He has effectively wielded the Propaganda Department and, rather than opening up, China is in some ways trying to seal itself off. It is genuinely fearful of Western values such as democracy and freedom of speech gaining traction. Xi may not be deliberately fostering a cult of personality, but rather a cult of party. However, it remains to be seen whether China’s media and government can discern the difference. 

While there were few high-profile terrorism incidents in China this year, life has become tougher for ten million Uighurs in Xinjiang. Instead of loosening restrictions, the communist leadership clamped down to achieve “perennial order and stability”. This sterner policy was heralded by the installation of Chen Quangquo as the province’s party secretary in August 2016. The government is now collecting biometric data on millions of Xinjiang residents and Uighur migrants using DNA sequencers purchased from the USA, for example.

The time may come, as more and more Chinese are educated overseas, conduct business and travel abroad, that resistance will grow against the party’s relentless efforts to enforce thought control. As human rights worsen and freedoms of religion and speech tighten even further, it seems inevitable that pushback will appear at some point. Some around the world are beginning to wake up to Beijing’s semantic trickery that bringing millions out of poverty gives it license to “embark on a human rights development path with Chinese characteristics”, i.e. a police state.

Xi, to date, seems incapable of doing wrong. But could he begin to lose some of his luster at some point as he micromanages everything in his powerful nation?Perhaps stiffer headwinds for China’s economy, or some political disturbance or diplomatic misstep, will cause people to question this Xi-centric authoritarian system.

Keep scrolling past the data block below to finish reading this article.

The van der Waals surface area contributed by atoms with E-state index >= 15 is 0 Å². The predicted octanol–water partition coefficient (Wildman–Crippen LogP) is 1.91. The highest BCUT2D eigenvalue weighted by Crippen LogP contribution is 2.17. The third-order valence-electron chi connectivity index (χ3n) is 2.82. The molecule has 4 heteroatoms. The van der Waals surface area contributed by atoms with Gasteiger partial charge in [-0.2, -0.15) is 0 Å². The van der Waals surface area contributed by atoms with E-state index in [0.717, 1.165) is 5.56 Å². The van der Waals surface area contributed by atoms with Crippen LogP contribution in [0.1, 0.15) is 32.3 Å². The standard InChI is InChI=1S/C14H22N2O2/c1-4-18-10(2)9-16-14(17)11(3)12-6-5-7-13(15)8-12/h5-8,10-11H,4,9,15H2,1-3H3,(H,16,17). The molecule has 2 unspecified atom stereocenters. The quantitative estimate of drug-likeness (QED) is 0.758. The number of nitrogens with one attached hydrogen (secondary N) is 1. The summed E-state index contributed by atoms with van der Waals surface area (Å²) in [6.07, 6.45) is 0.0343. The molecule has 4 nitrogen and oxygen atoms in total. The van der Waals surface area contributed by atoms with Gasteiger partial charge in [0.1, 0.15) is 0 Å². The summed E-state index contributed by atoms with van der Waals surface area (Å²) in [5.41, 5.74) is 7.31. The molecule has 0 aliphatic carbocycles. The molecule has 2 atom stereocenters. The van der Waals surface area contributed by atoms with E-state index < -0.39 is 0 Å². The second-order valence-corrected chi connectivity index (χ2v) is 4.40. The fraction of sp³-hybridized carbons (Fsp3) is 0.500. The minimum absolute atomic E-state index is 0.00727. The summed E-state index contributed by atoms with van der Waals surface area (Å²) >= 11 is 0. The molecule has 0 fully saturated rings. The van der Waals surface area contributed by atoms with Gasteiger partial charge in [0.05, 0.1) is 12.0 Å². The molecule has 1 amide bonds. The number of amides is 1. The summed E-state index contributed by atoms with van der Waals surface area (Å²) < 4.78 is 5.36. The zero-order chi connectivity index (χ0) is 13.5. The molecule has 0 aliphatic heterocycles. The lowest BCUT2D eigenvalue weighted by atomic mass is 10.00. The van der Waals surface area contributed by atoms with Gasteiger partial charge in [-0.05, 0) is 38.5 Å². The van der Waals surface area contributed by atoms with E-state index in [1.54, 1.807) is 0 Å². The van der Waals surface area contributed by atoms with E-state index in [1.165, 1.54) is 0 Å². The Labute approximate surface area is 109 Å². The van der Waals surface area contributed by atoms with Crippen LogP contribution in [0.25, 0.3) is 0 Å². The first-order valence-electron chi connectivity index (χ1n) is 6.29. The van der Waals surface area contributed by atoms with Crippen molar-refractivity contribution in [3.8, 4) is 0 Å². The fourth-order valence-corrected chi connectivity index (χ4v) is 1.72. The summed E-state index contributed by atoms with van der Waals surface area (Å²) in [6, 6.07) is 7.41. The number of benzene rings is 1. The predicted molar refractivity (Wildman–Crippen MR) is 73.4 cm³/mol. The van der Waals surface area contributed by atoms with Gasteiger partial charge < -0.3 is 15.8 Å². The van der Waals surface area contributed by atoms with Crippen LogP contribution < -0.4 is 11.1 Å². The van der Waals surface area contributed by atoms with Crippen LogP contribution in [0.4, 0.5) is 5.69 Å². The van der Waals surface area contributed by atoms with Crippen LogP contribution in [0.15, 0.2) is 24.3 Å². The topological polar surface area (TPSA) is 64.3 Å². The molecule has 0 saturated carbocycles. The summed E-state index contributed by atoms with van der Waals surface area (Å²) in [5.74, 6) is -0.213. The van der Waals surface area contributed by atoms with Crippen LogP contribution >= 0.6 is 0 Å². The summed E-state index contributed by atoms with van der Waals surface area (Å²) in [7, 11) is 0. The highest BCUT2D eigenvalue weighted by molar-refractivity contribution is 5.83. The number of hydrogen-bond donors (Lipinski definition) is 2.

China continues to isolate Taiwan, with relations with the island remaining cold since President Tsai Ing-wen was elected to office in May 2016. There is no change in China’s goal of subsuming Taiwan into the motherland, and this year Panama switched allegiance from Taipei to Beijing. Taiwan now has full diplomatic relations with just 19 countries.

ANI warned a year ago, “In 2016 we saw more clearly than ever before the methodology China will take with other sovereign nations. If they do not succumb to China’s considerable economic and diplomatic clout, it will happily use heavier measures and apply pressure. The world must increasingly recognize such a modus operandi and be prepared to confront it.”

This year, South Korea felt full impact of this policy. Beijing vociferously protested the stationing of a US Army THAAD missile battery in South Korea. While in the end it failed to prevent it, China banned tour groups to South Korea and boycotted chain stores such as Lotte and banned Korean pop stars to underscore its point. China remains fearful of North Korean antics, and it truly seems Beijing is unable to dissuade Kim Jung-on from his nuclear quest. Conflict on the Korean Peninsula is in nobody’s interests, including China’s, so this tension needs to be studied carefully in the year ahead.

In 2017 more publicity was given to the fact that China is not a benign benefactor, but that it instead has aggressive policies that attempt to influence overseas politics and cultures through soft power and organizations like the United Front. Chinese meddling in politics, business and higher education in Australia created headlines, motivating the government to introduce tougher regulations against foreign subversion. Places like New Zealand and the USA are also becoming more wary of China’s insidious strategy of promoting its own interests and conducting espionage. Perhaps throughout 2018 more will realize that the trite phrase “win-win” actually means there is only one winner, China.

In similar fashion, the One Belt, One Road initiative is a key tool for Chinese influence. The China-Pakistan Economic Corridor (CPEC) remains critical to allow Beijing overland access to the Arabian Sea. Development of Gwadar Port continues, and it may be only a matter of time before PLA troops are stationed on Pakistani soil, ostensibly to protect Chinese investments. A terrorist or insurgent act along the CPEC could serve as a catalyst for China to insert itself in this way, so this bears watching. Similarly, any other Chinese efforts to create “logistics bases” on the periphery of the Indian Ocean must be carefully scrutinized.(ANI)